New guidance narrows employers’ ability to screen employees.
On July 12, 2022, the Equal Employment Opportunity Commission (EEOC) updated its COVID-19 workplace guidance and this article summarizes the key topics that employers should understand.
Return to Work Testing and Documentation
Under the Americans with Disabilities Act (ADA), any medical exam that an employer requires of an employee must be “job-related and consistent with business necessity.” Required COVID testing for employees is considered a “medical exam” and at the onset of the pandemic, the EEOC advised that COVID testing was a business necessity for all employees as an approved method for curbing transmission.
The July 12 guidance narrows what was a broad screening approach and now requires employers to assess whether screening a particular employee is consistent with the prior medical exam standard. The EEOC cautions employers to check with the public health authorities on screening guidelines, which will change depending on the level of virus detected in a particular region. Other factors that implicate “job-related” and “business necessity” include an employee’s vaccine status, the transmissibility of the current variant, contact between others in the workplace, and the impact of a COVID-positive employee on overall operations. In addition, the EEOC has updated its guidance to permit employees to provide an email from a medical provider or time-stamped documentation from a clinic indicating that the employee is at no risk for transmission, given that obtaining a doctor’s note can take a few days.
Screening Job Applicants
An employer may not screen an applicant for COVID-19 prior to making a conditional job offer, and may only screen applicants after making a job offer if it does so for other new employees with the same type of job. In terms of withdrawing a job offer, if the individual has to isolate due to COVID infection or exposure, employers are encouraged to be flexible with the start date; but if a job must start immediately, an employer may withdraw the offer if “(1) the job requires an immediate start date, (2) CDC guidance recommends the person not be in proximity to others, and (3) the job requires such proximity to others, whether at the workplace or elsewhere.” The updated guidance cautions that an employer may not withdraw a job offer to a potential employee whom the employer regards as being at high risk of serious consequences were they to contract COVID-19, even if such concern is well-motivated.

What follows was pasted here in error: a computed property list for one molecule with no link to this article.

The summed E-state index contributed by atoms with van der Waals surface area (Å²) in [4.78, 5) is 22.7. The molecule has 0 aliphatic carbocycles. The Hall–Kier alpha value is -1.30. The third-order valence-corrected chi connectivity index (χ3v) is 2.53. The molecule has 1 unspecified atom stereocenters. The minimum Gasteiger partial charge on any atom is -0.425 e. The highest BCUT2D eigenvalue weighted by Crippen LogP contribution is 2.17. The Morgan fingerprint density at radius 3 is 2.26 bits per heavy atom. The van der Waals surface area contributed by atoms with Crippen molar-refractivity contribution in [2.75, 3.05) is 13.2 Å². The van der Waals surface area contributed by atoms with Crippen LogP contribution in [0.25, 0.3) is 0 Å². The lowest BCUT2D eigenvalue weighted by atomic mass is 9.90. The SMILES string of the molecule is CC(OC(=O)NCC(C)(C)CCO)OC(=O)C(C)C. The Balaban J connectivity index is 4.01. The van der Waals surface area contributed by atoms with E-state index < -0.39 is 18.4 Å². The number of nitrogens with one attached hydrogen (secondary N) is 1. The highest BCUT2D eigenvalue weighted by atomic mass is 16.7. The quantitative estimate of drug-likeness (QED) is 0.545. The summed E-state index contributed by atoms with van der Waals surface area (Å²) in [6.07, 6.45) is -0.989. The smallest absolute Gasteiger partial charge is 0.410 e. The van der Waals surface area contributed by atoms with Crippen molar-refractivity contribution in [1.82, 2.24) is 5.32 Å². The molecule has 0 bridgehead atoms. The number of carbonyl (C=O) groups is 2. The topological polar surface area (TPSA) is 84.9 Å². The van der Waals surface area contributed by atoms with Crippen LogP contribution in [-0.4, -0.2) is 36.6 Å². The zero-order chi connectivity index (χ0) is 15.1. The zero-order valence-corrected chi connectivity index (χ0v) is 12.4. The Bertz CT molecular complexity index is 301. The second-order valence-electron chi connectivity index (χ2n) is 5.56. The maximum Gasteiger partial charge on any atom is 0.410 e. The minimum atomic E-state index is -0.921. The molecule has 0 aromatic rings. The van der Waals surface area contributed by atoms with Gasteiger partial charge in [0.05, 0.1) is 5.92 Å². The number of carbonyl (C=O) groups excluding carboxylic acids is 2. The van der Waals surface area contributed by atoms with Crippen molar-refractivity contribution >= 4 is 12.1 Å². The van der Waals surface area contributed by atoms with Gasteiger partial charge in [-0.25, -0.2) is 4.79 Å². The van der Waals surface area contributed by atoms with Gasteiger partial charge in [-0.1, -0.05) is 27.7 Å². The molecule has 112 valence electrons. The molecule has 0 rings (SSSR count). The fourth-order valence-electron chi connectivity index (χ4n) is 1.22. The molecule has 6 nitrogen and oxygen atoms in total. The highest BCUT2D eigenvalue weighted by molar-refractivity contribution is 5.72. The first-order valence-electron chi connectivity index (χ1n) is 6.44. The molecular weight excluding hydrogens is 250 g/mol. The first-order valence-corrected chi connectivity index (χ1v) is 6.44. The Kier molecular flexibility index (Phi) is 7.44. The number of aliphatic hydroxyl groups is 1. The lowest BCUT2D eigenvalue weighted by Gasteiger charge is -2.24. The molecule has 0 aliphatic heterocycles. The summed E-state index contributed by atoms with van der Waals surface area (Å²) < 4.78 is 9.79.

The Interactive Process
Generally speaking, an employer must respond promptly to an employee’s request for a workplace accommodation. The EEOC recognizes that some delays may still occur due to the pandemic, but encourages employers to provide interim, reasonable accommodations to employees in order to keep them working. In other words, the pandemic should not be relied upon by employers as a blanket excuse to delay engaging in good faith dialogue with an employee to determine whether a workplace accommodation can be made that does not cause undue hardship to the employer.
Additional Return to Work Considerations
Employers are still entitled to require employees to wear personal protective equipment (PPE) and to exercise other infection control practices. Employees may still request exemptions from wearing PPE for medical or religious reasons and employers must engage in the interactive process with those employees to determine whether a reasonable accommodation can be granted. In addition, employers are cautioned against excluding an employee from the workplace even if the employer knows they are at high risk of serious consequences based on the employee’s health condition (as defined by the CDC) or are over 40 years old (the age threshold for discrimination claims), again, even if well-motivated by the employer. The EEOC reminds us that not everyone with a serious health condition considers themselves to be disabled or in need of a workplace accommodation. Unless the employer can demonstrate that an employee poses a direct threat to themselves or others in the workplace and no accommodation is available to mitigate the situation, an employer should think very carefully before excluding that employee from the workplace, even if the employee is unvaccinated.
The EEOC confirms that employers are legally permitted to require its workforce to be vaccinated against COVID-19, as long as the employer considers requests for exemptions based on medical conditions or religious beliefs and undergoes an individual analysis of each employee’s exemption request. The EEOC also reminds employers that as long as the employer is not administering vaccinations, it may provide relatively low-value incentives for employees to voluntarily vaccinate against COVID-19.
In this phase of the pandemic, the trend is toward refocusing workplace accommodations on an individual assessment of each applicant and employee’s circumstances, rather than relying on a more generalized (panic-driven) approach. The new normal is starting to look more like the old-normal.